I remember the first time I ever put on a pair of Havaianas flip flops, I hated them. Between my big and “index” toe a massive cut began to form. I took a piece of cotton from my med-kit and wrapped some hockey tape around it. I could hardly walk with them on, I felt like I was clinching my toes every step I took. You see, growing up in Canada there is not a whole lot of time to learn how to prance around in flip flops. Sure, as soon as the temperature tops 0 degrees Celsius you’ll see the majority of people wandering around in sandals and shorts, but I am sensible.
Years later and I now have a hard time putting on shoes. Havaianas just have a way of forming to your foot, like a cushy extension of your sole, and your soul. When I went through Brazil a couple of months ago I bought a couple pairs that I had been planning on alternating so I wouldn’t wear one pair out early. However, as usually happens with Havaianas, I fell in love with one pair, the ones photographed. I am sad to say that today, September 02, 2011, my favourite flip flops have met their end. At the ripe age of 6 months old my sandals had travelled through 17 countries and countless numbers of steps. I sensed their time was coming as I ran for a bus in Guatemala and the right one gave up, tossing the strap from the sole. I did a little bit of work with my first aid kit adding some tape to the ball holding them together, but it was too late. The crack spread quickly and soon out of my control. Can we take a moment of silence to remember my favourite feet please?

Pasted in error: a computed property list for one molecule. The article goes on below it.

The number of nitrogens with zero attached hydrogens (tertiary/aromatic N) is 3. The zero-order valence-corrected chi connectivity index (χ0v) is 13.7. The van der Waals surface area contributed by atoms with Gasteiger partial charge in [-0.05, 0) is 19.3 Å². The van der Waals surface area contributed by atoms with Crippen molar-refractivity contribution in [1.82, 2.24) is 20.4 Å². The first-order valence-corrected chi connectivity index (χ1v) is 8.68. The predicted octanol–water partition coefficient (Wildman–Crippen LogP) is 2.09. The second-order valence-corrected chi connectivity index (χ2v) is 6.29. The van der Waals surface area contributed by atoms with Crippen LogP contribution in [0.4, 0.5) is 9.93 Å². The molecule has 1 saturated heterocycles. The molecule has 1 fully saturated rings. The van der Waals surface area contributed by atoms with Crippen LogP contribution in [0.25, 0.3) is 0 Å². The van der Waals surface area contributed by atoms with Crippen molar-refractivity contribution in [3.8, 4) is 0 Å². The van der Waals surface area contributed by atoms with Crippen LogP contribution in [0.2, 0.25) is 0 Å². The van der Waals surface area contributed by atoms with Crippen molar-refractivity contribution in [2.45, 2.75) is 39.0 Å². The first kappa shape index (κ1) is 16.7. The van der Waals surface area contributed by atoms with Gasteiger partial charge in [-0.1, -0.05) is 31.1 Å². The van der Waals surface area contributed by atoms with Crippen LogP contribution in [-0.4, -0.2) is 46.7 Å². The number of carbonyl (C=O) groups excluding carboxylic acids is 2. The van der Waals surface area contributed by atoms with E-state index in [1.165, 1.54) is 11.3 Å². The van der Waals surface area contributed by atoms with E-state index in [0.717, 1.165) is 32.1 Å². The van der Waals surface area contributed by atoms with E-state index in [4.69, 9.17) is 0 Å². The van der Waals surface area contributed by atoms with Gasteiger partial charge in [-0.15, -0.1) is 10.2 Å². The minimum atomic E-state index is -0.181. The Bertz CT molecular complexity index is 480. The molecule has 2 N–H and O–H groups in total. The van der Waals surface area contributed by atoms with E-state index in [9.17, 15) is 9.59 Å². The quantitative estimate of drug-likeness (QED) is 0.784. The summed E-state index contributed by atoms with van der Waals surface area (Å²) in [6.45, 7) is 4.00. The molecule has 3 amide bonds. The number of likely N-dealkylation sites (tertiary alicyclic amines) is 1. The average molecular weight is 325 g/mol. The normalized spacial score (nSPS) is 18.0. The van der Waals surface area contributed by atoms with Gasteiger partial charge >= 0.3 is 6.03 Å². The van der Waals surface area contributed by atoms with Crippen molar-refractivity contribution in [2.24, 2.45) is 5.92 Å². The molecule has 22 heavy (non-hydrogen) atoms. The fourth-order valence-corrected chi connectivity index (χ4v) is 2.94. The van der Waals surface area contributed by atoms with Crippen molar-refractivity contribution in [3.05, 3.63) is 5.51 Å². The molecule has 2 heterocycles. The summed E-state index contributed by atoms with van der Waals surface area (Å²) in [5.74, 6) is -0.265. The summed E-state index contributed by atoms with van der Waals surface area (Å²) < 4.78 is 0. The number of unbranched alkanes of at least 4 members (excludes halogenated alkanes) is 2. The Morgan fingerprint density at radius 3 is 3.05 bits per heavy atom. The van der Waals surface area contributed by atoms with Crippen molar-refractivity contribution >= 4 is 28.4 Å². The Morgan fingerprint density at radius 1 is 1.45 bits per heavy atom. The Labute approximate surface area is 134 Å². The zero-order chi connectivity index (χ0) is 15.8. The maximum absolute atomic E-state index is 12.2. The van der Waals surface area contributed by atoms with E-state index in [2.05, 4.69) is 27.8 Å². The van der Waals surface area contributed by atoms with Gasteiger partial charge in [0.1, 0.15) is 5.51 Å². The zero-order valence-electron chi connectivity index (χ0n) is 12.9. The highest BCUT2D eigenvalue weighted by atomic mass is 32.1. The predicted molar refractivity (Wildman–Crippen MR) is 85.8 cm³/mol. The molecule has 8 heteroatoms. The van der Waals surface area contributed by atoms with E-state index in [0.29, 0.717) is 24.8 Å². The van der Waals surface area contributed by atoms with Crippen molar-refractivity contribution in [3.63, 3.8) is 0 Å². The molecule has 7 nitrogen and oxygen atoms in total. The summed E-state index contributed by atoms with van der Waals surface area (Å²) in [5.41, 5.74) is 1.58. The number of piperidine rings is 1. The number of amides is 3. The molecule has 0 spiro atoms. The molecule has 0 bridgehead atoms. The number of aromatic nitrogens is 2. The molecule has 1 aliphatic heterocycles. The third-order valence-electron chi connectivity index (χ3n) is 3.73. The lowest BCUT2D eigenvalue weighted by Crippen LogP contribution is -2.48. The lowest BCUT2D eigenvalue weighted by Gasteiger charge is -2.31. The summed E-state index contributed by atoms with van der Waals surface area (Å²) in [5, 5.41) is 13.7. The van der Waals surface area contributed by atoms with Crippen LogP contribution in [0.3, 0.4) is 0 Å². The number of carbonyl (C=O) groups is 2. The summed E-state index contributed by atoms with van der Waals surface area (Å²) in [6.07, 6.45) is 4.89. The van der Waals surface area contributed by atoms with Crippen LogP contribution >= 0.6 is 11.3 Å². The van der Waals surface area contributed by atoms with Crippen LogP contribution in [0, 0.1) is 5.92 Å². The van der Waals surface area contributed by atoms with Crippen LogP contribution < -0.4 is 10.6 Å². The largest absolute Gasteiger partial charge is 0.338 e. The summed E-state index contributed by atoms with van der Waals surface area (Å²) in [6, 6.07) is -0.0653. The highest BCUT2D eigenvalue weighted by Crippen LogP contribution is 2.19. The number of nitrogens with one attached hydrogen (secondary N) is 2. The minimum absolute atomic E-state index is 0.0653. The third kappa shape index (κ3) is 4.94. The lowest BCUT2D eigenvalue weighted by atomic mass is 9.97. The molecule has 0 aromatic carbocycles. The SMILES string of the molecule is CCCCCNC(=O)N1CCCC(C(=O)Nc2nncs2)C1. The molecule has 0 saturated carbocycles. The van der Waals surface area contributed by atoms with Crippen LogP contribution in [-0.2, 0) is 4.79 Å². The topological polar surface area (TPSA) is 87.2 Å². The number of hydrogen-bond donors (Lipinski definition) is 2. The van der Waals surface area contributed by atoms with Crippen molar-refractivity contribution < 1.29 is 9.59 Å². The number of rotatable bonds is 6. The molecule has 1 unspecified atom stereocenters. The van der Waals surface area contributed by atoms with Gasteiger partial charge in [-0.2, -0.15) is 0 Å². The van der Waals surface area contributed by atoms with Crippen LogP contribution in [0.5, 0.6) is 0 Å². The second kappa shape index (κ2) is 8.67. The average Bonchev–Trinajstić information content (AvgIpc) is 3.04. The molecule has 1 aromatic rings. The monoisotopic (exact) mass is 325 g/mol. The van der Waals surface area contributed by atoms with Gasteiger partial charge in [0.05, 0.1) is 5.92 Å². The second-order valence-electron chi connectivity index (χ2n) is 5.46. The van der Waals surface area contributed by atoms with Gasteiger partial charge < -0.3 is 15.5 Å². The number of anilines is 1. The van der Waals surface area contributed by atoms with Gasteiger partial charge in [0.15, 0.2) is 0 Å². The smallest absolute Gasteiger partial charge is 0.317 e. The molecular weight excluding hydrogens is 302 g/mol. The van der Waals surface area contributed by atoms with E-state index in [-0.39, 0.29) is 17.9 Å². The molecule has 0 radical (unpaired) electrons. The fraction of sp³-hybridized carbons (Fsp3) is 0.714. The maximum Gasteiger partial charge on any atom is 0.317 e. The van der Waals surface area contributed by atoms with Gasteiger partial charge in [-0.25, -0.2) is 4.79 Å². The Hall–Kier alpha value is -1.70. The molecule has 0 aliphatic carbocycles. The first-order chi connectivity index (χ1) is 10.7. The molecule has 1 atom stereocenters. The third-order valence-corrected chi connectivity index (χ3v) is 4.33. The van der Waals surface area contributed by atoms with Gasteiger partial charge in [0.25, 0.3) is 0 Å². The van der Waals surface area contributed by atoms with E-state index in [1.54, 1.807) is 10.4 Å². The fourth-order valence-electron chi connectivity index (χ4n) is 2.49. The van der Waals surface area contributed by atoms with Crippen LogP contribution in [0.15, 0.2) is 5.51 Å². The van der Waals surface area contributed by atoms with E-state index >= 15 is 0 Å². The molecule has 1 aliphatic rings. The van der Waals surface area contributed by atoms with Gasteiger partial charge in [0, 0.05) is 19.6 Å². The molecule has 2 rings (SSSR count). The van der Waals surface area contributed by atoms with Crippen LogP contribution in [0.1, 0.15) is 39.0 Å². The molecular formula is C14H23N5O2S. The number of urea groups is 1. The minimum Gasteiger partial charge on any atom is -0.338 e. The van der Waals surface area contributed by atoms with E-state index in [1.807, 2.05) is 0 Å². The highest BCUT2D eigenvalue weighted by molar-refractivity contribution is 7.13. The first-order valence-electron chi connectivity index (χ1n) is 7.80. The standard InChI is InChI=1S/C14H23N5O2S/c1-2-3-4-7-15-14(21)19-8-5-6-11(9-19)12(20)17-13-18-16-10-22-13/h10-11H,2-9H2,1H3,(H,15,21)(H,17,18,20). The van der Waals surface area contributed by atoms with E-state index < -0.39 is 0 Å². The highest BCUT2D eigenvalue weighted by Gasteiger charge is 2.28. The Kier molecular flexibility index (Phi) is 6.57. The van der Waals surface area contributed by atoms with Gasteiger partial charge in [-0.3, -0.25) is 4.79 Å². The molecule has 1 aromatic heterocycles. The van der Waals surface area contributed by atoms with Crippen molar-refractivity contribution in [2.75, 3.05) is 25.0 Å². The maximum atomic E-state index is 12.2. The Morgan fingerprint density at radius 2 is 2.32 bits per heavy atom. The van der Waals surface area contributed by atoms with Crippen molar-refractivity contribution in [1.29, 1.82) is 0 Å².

How I Got this Shot
In the honour of my Havaianas that always seemed to glow the brightest shade of orange from their straps. I have taken my favourite photo of them, and accented them in a Black and White image, selecting the beautiful orange. Getting this image comes down to a couple things: the shot and the post production. The shot involved setting up the shoes like this and choosing a level of depth of field that created focus on the brand and the strap the sandal. In the post processing I did more than just flip the switch to black and white. I took the image and reduced the saturation of all the colours except for orange. The I played with the tone curves to pop the contrast a little bit. I increased the highlights, lights and shadows while at the same time dropping the dark. That’s what gives the image such dramatic pop in the sand. Anyways, I hope you liked this farewell to my Havaianas.
For the photographers this image was shot on a Canon 60d with a 70-200mm f/4 IS lens. It was shot at a focal length of 144mm, aperture of f/4 with a shutter speed of 1/125 and the ISO was set at 100.